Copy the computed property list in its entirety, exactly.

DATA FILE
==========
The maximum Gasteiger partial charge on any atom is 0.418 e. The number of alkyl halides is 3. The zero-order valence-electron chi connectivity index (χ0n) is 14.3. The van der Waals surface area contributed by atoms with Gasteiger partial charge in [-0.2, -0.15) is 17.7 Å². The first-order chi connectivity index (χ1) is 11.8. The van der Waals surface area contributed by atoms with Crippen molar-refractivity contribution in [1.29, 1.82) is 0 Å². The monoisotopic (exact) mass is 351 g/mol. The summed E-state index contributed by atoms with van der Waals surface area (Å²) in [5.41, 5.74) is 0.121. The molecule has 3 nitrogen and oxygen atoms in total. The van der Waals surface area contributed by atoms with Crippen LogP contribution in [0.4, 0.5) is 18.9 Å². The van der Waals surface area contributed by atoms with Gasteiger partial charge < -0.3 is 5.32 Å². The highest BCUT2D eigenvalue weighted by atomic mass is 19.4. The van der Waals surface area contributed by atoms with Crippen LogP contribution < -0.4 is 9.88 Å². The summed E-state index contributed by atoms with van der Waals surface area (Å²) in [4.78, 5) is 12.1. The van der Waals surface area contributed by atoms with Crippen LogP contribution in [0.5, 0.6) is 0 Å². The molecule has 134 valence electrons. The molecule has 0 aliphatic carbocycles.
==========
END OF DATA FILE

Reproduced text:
The maximum Gasteiger partial charge on any atom is 0.418 e. The number of alkyl halides is 3. The zero-order valence-electron chi connectivity index (χ0n) is 14.3. The van der Waals surface area contributed by atoms with Gasteiger partial charge in [-0.2, -0.15) is 17.7 Å². The first-order chi connectivity index (χ1) is 11.8. The van der Waals surface area contributed by atoms with Crippen molar-refractivity contribution in [1.29, 1.82) is 0 Å². The monoisotopic (exact) mass is 351 g/mol. The summed E-state index contributed by atoms with van der Waals surface area (Å²) in [5.41, 5.74) is 0.121. The molecule has 3 nitrogen and oxygen atoms in total. The van der Waals surface area contributed by atoms with Crippen LogP contribution in [0.4, 0.5) is 18.9 Å². The van der Waals surface area contributed by atoms with Gasteiger partial charge < -0.3 is 5.32 Å². The highest BCUT2D eigenvalue weighted by atomic mass is 19.4. The van der Waals surface area contributed by atoms with Crippen LogP contribution < -0.4 is 9.88 Å². The summed E-state index contributed by atoms with van der Waals surface area (Å²) in [4.78, 5) is 12.1. The van der Waals surface area contributed by atoms with Crippen LogP contribution in [0.5, 0.6) is 0 Å². The molecule has 134 valence electrons. The molecule has 0 aliphatic carbocycles.